COMMENTARY. and this ending in an observation of Avarice and Profusion's core recting and reconciling one another, as naturally introduces the third, which proves the truth of the observation from fact. And thus the Philosophy of his subject standing between his Precepts and Examples, gives strength and light to both, and receives it reflected back again from both.

He first gives us two examples (from 176 to 219) of these opposite ruling Pasions, and (to see them in their full force) taken from subjects, as he tells us, not void of wit or worth; from such as could reason themselves (as we fee by * 183, & feqq. and y 205, & feqq.) into the whole length of each extreme: For the Poet had observed of the ruling pasion that

Wit, Spirit, Faculties, but make it worse;
Reason itself but gives it edge and pow'r.

Elay, Ep. ii. $146.
Old Cotta therefore and his Son afforded him the most happy
illustration of his doctrine,
Vol. III,


for right.

(For what tɔ shun will no great knowledge needs
But what to follow, is a task indeed.)
Yet fure, of qualities deserving praise,
More go to ruin Fortuneș, than to raise.
What slaughter'd hecatombs, what floods of wine,
Fill the capacious 'Squire, and deep Divine !
Yet no mean motive this profusion draws, 205
His oxen perish in his country's cause;
"Tis George and LIBERTY that crowns the cup,
And Zeal for that great House which eats him up.

VER. 200. Here I found two lines in the Poet's MS.

! Yet furc, of qualities deserving praise,
© More

go to ruin fortunes than to raise. which, as they seemed to be necessary to do justice to the genes ral Character going to be described, I advised him to insert in their place.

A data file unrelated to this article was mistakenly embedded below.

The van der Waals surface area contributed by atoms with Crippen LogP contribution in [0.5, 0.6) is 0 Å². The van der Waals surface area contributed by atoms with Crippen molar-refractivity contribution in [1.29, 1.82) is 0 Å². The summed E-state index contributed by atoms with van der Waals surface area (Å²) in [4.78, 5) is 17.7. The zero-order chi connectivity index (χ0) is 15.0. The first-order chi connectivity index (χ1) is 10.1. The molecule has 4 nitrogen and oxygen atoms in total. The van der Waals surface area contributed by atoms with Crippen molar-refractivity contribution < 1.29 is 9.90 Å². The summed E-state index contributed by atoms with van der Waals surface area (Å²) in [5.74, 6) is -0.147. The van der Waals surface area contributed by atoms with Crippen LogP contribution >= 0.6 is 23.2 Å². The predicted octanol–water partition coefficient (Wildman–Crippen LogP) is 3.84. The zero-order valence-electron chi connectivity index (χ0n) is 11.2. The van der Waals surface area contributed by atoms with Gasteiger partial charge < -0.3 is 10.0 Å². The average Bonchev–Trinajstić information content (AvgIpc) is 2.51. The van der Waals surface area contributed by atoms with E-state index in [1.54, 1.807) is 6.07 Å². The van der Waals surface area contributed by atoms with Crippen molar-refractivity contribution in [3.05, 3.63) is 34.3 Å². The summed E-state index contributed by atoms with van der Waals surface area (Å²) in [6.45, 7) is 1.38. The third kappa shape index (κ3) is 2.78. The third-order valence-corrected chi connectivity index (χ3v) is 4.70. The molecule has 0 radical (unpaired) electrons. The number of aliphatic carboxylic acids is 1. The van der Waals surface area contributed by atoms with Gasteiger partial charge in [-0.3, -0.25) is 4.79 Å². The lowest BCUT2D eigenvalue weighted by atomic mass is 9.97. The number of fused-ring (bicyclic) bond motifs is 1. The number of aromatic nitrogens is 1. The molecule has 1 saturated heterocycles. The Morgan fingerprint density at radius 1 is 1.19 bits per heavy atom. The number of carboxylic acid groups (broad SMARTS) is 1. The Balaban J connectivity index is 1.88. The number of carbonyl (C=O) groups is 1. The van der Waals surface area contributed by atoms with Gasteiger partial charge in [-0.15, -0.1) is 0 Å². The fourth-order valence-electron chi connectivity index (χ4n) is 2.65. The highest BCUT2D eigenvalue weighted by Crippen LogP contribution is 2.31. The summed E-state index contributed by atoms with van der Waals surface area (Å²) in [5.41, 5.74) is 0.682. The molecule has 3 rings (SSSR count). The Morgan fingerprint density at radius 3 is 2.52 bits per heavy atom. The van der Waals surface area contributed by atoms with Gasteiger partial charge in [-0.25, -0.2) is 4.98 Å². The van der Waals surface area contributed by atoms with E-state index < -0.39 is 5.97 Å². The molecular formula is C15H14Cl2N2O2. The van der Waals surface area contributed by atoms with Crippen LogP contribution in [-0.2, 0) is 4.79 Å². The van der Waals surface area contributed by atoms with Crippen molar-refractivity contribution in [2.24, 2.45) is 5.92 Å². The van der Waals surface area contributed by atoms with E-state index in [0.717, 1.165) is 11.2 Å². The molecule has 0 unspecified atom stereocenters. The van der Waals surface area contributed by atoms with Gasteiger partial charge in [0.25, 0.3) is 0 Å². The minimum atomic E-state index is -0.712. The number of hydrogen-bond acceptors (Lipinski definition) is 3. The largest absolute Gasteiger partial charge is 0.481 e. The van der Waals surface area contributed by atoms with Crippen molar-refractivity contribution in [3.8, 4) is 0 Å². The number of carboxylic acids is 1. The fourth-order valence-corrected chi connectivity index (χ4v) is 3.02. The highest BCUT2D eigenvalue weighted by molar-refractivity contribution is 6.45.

NOTES, VER. 199. (For what to fhun will no great knowledge needs But what to follow, is a task indeed.)] The poet is here speaking only of the knowledge gained by experience. Now there are so many miserable examples of ill conduct, that no one, with his eyes open, can be at a loss to know what to hun; but; vary inviting examples of a good conduct are extremely rare : Besides, the mischiefs of folly are eminent and obvious; but the fruits of prudence, remote and retired from common observation ; and if seen at all, yet their dependance on their causes not being direct and immediate, they are not easily understood.

VER. 201, 202, Yet sure, of qualities deserving praise, More go to ruin fortunes than to raise.) This, tho' a certain truth, will, as I apprehend, never make its fortune in the City : yet, for all that, the poet has fully approved his maxim by the example of a character truly amiable for its beneficence, thom carried

an extieme,

The Woods recede around the naked seat,
The sylvans groan—no matter—for the Fleet: 210
Next goes his Wool-to clothe our valiant bands,
Last, for his country's love, he fells his Lands.
To town he comes, completes the nation's hope,
And heads the bold Train-bands and burnsa Pope.
And shall not Britain now reward his toils, 215
Britain, that


her Patriots with her Spoils ? In vain at Court the Bankrupt pleads his cause, His thankless Country leaves him to her Laws.

The Sense to value Riches, with the Art T'enjoy them, and the Virtue to impart,


After Ý 218. in the MS.

Where one lean herring furnith'd Cotta's board,
And nettles grew, fit porridge for their Lord;
Where mad good-nature, bounty misapply'd,
In lavish Curio blaz'd awhile and dy'd ;
There Providence once more fhall shift the scene,
And shewing H-Y, teach the golden mean.

COMMENTARY. Ver. 219. The Sense to value Riches, &c.] Having now largely exposed the ABUSE of Riches by example, not only the Plang but the Philosophy of his Poem, required, that he should in the

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NOTE S. VER. 219, 220. The Sense to value Riches, with the Art, Tenjoy them, and the Virtue to impart.] The Sense to value